The Association explained that national origin discrimination was among the original covered categories in the Civil Rights Act of 1964 because of the persistent exclusion of individuals who, by virtue of their language, ancestry, culture or birthplace were denied access to employment or educational opportunities. “Affirmative action laws were added as a means of promoting equal opportunity and remedying the effects of discrimination,” said Gregory T. Chambers, AAAA President. “Affirmative action is necessary, fair, prevents discrimination and gives everyone an opportunity to compete regardless of race, ability or gender,” he added.

Discrimination is grounded in prejudice resulting in unjust exclusion of qualified individuals in the workforce, academe and government contracting. There is a well-established history of discrimination against Asians and Hispanics as well as African Americans, women and individuals with disabilities in the USA.

AAAA urged Senator Webb to meet with its leadership in Washington, DC in September. “We invite the Senator to have a dialogue with us in order to be properly informed about affirmative action law and policy,” said Mr. Chambers.

Founded in 1974, the American Association for Affirmative Action (AAAA) is a national not-for-profit association of professionals working in the areas of affirmative action, equal opportunity, and diversity. AAAA helps its members to be more successful and productive in their careers. It also promotes understanding and advocacy of affirmative action to enhance access and equality in employment, economic and educational opportunities. For more information about AAAA and Affirmative Action, go to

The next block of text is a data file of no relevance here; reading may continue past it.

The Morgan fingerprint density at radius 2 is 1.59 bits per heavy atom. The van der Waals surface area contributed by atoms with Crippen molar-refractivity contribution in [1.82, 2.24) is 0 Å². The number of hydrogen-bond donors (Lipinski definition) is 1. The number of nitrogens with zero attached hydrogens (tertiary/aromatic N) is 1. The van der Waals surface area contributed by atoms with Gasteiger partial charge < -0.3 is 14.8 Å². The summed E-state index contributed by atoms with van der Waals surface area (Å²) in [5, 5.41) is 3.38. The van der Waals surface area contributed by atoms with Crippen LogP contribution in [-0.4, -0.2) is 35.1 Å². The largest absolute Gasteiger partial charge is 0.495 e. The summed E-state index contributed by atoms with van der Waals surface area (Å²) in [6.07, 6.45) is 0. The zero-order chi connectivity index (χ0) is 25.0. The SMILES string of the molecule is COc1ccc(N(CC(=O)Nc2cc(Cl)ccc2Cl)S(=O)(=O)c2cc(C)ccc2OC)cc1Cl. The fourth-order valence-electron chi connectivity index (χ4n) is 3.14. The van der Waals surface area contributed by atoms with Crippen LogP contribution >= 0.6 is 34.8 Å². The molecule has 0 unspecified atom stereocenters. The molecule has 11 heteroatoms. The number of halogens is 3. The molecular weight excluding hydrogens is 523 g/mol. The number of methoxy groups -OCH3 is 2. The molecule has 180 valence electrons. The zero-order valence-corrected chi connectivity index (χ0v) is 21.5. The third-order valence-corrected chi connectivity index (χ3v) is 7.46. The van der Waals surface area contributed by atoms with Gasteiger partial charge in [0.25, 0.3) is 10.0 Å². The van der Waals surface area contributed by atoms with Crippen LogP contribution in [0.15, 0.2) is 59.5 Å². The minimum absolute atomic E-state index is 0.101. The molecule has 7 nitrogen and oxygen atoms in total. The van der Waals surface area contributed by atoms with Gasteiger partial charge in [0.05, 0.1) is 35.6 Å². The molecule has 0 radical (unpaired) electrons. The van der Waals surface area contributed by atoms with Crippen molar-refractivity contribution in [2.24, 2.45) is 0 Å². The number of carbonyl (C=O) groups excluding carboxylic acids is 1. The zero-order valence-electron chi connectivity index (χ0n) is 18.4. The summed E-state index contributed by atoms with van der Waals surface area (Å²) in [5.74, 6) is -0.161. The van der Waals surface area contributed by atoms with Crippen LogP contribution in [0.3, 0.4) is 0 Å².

Tuesday, July 27, 2010

Virginia NAACP head slams Webb for affirmative action column

The Washington Post
Virginia Politics Blog
By Ben Pershing July 26, 2010; 5:16 PM ET

The head of the Virginia Conference of the NAACP lashed out at Sen. James Webb (D-Va.) Monday, three days after Webb stirred controversy with an op-ed piece suggesting most government diversity programs should be abolished because they "marginalized" white Americans.
In a Wall Street Journal column published Friday, titled "Diversity and the Myth of White Privilege," Webb complained that "the supposed monolith of White Anglo-Saxon Protestant dominance served as the whipping post for almost every debate about power and status in America." As he has repeatedly in the past, including during his 2006 campaign, Webb said that affirmative action programs made sense for African Americans who suffered from the legacies of slavery and Jim Crow laws but not for other ethnic groups and recent immigrants.
Webb's column drew attention but did not spark much vocal criticism Friday, other than from former Virginia Gov. L. Douglas Wilder. But now King Salim Khalfani, the executive director of the NAACP's Virginia State Conference, has unloaded on Virginia's senior senator.

Full Blog:

Monday, July 26, 2010

Webb Perpetuates a Myth of His Own.

The American Prospect